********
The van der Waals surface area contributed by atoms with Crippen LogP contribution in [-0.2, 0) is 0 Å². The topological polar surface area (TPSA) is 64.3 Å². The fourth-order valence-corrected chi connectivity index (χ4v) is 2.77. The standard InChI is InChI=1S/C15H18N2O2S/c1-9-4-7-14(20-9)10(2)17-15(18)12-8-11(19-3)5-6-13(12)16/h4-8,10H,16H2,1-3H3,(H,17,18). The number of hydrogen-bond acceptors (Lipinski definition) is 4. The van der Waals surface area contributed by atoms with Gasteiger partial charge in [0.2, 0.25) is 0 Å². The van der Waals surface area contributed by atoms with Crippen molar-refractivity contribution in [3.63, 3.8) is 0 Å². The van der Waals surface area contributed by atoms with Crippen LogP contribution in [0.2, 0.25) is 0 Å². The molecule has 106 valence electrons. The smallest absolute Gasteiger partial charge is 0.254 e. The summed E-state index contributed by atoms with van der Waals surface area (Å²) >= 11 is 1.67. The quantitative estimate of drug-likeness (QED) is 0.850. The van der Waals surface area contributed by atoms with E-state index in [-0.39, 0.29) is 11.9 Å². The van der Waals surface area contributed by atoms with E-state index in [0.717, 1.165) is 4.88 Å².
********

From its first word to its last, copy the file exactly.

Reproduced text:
The van der Waals surface area contributed by atoms with Crippen LogP contribution in [-0.2, 0) is 0 Å². The topological polar surface area (TPSA) is 64.3 Å². The fourth-order valence-corrected chi connectivity index (χ4v) is 2.77. The standard InChI is InChI=1S/C15H18N2O2S/c1-9-4-7-14(20-9)10(2)17-15(18)12-8-11(19-3)5-6-13(12)16/h4-8,10H,16H2,1-3H3,(H,17,18). The number of hydrogen-bond acceptors (Lipinski definition) is 4. The van der Waals surface area contributed by atoms with Gasteiger partial charge in [0.2, 0.25) is 0 Å². The van der Waals surface area contributed by atoms with Crippen molar-refractivity contribution in [3.63, 3.8) is 0 Å². The van der Waals surface area contributed by atoms with Crippen LogP contribution in [0.2, 0.25) is 0 Å². The molecule has 106 valence electrons. The smallest absolute Gasteiger partial charge is 0.254 e. The summed E-state index contributed by atoms with van der Waals surface area (Å²) >= 11 is 1.67. The quantitative estimate of drug-likeness (QED) is 0.850. The van der Waals surface area contributed by atoms with E-state index in [-0.39, 0.29) is 11.9 Å². The van der Waals surface area contributed by atoms with E-state index in [0.717, 1.165) is 4.88 Å².